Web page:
How to Get the Best Deal on Homeowners Insurance

Happy couple in new home
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A home is the most valuable thing most of us will ever own, and it’s filled with costly possessions. Insurance covers the value of the building — including upgrades — and our belongings.

But that doesn’t mean you have to overpay. Here are some proven techniques to lower your cost of coverage, along with new technology that will make the process quick and easy.

1. Finding the best deal

The first thing you should do, especially if you already have a policy, is make sure you’re getting the best possible deal.

Comparing insurance companies these days is a snap. Just click on either (or both) of these two new comparison tools. Both are unbiased, independent services that compare rates from lots of companies in one place, without a lot of manual input on your part and without annoying phone calls from agents.

Neither service costs a dime and both will shop your existing coverage in minutes. If you don’t yet have a policy, these sites will help you find the best deal.

And if you’re not happy with the prices you’re seeing, read on for some tips to slash them.

2. Increase your deductible

If you are willing to pay a relatively large amount of the cost to cover damages before insurance kicks in, your insurance will cost less — possibly substantially less — month to month.

For example, raising your deductible from $500 to $1,000 could slash your premium by 25%, according to the Insurance Information Institute. That’s a lot of savings, without taking on a lot of extra risk.

Afraid that you may not be able to afford the higher amount you would pay out of pocket in the event of an emergency? Beef up your emergency fund. That way, the money will be there when you need it.

3. Look into discounts on multiple policies

If you insure anything besides your home — such as a car — look into a multi-line discount. That’s a break that some insurance companies will give you if you buy multiple policies — such as homeowners insurance and auto insurance — from the same company.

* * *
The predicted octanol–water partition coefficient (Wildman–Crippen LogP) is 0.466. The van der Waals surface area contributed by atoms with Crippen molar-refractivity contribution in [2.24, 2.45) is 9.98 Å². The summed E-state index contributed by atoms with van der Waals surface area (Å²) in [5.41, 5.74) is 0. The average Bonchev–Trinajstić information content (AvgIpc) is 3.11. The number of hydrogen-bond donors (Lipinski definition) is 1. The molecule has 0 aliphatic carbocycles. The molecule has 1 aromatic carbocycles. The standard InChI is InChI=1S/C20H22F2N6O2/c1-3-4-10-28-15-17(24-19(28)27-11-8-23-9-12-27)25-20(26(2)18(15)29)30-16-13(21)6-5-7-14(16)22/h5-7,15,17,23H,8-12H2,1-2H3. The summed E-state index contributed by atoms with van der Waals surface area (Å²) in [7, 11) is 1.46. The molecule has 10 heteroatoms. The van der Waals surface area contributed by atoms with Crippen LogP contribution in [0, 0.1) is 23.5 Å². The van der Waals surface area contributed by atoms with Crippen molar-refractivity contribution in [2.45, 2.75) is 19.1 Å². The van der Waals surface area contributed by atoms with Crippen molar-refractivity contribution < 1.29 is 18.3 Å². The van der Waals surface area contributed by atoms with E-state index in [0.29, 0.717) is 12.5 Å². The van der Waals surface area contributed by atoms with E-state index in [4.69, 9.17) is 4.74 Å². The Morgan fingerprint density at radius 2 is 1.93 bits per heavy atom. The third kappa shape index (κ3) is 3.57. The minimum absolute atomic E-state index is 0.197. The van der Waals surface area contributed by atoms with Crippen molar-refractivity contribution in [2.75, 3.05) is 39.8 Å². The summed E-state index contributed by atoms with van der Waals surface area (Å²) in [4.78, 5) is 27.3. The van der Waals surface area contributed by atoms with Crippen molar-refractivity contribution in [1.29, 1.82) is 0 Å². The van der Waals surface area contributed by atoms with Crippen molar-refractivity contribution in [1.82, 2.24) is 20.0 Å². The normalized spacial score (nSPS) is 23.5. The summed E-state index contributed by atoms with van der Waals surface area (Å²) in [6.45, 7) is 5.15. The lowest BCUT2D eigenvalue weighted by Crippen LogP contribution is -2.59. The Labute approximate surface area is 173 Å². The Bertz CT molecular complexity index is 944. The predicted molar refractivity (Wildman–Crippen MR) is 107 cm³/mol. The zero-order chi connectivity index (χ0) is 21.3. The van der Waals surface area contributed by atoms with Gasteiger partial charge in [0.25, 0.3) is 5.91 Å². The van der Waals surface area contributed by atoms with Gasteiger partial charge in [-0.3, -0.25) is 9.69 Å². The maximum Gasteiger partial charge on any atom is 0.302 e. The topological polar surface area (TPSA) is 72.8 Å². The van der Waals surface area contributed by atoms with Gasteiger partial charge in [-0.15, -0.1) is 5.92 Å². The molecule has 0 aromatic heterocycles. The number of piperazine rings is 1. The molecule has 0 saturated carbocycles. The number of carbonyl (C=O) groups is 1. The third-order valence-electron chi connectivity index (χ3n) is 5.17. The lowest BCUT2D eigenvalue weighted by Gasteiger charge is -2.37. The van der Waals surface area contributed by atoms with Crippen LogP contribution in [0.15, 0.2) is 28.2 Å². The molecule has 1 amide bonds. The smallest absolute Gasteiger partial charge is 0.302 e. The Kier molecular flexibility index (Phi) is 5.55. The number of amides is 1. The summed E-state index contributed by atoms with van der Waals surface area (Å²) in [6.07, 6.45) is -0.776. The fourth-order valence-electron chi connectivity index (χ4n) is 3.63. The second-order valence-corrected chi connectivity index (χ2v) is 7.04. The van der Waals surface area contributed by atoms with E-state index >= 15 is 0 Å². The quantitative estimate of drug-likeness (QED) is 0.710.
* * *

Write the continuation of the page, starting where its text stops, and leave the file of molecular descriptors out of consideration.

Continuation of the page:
4. Know what you’ll cover

You don’t necessarily need to insure a house for as much money as you paid for the property. That’s because the price you paid for your property includes the price of the land, not just your home.

In other words, you want sufficient insurance to cover the cost of rebuilding your home from scratch if it burns down or is blown off its foundation by a tornado. But your land can’t be incinerated into ashes or blown away, so you need not factor the value of your land into the cost of your homeowners insurance.

Just be careful: It is not unusual for homeowners to underinsure, and this isn’t a place to cut corners.

5. Ask about discounts

Although discounts vary by insurance company, you may qualify for price breaks if:

  • Your home is equipped with a smoke detector or sprinkler system.
  • Your home is protected by a burglar-alarm system or deadbolt locks.
  • You have not filed a claim in a certain number of years.
  • You don’t allow smoking inside your home.
  • You are over a certain age.

Call your insurer to see what discounts might be available to you.

6. Get to know your agent

You know how local mechanics give you extra tips and service because they’ve gotten to know you through the years? Insurance agents have similar habits.

Your insurer may provide a discount on premiums if you have been with the company for several years. Although this incentive is enticing, it is still important to shop around annually to ensure you are getting the best price.

7. Value your possessions

Carry sufficient insurance coverage to cover the replacement cost of everything in your house, including items that increase in value over time. On the other hand, if you no longer own valuable diamond jewelry or an extensive collection of art or antiques, stop paying for the extra coverage.

An annual review of your policy is a good time to make sure your home inventory — including photos or a video of your possessions — is up-to-date and saved somewhere outside your home. For instance, save it in the cloud. Don’t have an inventory of your possessions? Check out “How to Create a Home Inventory in 6 Steps.”

8. Keep your credit score solid

If you have a poor credit score, you might be charged higher premiums or have a tougher time getting insurance coverage. If your credit has any room for improvement, check out “7 Ways to Boost Your Credit Score Fast.”

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